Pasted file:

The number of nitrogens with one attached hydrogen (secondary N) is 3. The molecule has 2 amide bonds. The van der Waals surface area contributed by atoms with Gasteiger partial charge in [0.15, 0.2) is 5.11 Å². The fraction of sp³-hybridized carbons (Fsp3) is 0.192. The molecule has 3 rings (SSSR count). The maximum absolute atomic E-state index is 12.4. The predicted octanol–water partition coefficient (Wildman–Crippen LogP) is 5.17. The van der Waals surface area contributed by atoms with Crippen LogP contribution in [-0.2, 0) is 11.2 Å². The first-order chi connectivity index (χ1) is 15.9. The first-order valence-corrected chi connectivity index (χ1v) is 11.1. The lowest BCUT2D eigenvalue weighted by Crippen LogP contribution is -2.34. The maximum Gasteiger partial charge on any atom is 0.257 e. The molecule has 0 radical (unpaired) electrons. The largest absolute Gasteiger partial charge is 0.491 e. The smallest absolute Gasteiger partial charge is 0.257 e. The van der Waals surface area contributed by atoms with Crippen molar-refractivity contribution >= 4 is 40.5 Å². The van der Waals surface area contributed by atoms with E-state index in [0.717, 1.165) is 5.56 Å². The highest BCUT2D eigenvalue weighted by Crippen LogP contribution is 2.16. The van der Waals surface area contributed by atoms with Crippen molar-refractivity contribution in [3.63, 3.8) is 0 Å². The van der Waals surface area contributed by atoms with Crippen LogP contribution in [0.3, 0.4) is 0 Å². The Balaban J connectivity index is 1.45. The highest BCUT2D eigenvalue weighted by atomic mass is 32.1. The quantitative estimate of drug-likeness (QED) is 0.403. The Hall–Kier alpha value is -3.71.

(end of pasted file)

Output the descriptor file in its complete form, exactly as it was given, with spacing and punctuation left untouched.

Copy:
The number of nitrogens with one attached hydrogen (secondary N) is 3. The molecule has 2 amide bonds. The van der Waals surface area contributed by atoms with Gasteiger partial charge in [0.15, 0.2) is 5.11 Å². The fraction of sp³-hybridized carbons (Fsp3) is 0.192. The molecule has 3 rings (SSSR count). The maximum absolute atomic E-state index is 12.4. The predicted octanol–water partition coefficient (Wildman–Crippen LogP) is 5.17. The van der Waals surface area contributed by atoms with Crippen LogP contribution in [-0.2, 0) is 11.2 Å². The first-order chi connectivity index (χ1) is 15.9. The first-order valence-corrected chi connectivity index (χ1v) is 11.1. The lowest BCUT2D eigenvalue weighted by Crippen LogP contribution is -2.34. The maximum Gasteiger partial charge on any atom is 0.257 e. The molecule has 0 radical (unpaired) electrons. The largest absolute Gasteiger partial charge is 0.491 e. The smallest absolute Gasteiger partial charge is 0.257 e. The van der Waals surface area contributed by atoms with Crippen molar-refractivity contribution >= 4 is 40.5 Å². The van der Waals surface area contributed by atoms with E-state index in [0.717, 1.165) is 5.56 Å². The highest BCUT2D eigenvalue weighted by Crippen LogP contribution is 2.16. The van der Waals surface area contributed by atoms with Crippen molar-refractivity contribution in [3.63, 3.8) is 0 Å². The van der Waals surface area contributed by atoms with Crippen LogP contribution in [0.3, 0.4) is 0 Å². The Balaban J connectivity index is 1.45. The highest BCUT2D eigenvalue weighted by atomic mass is 32.1. The quantitative estimate of drug-likeness (QED) is 0.403. The Hall–Kier alpha value is -3.71.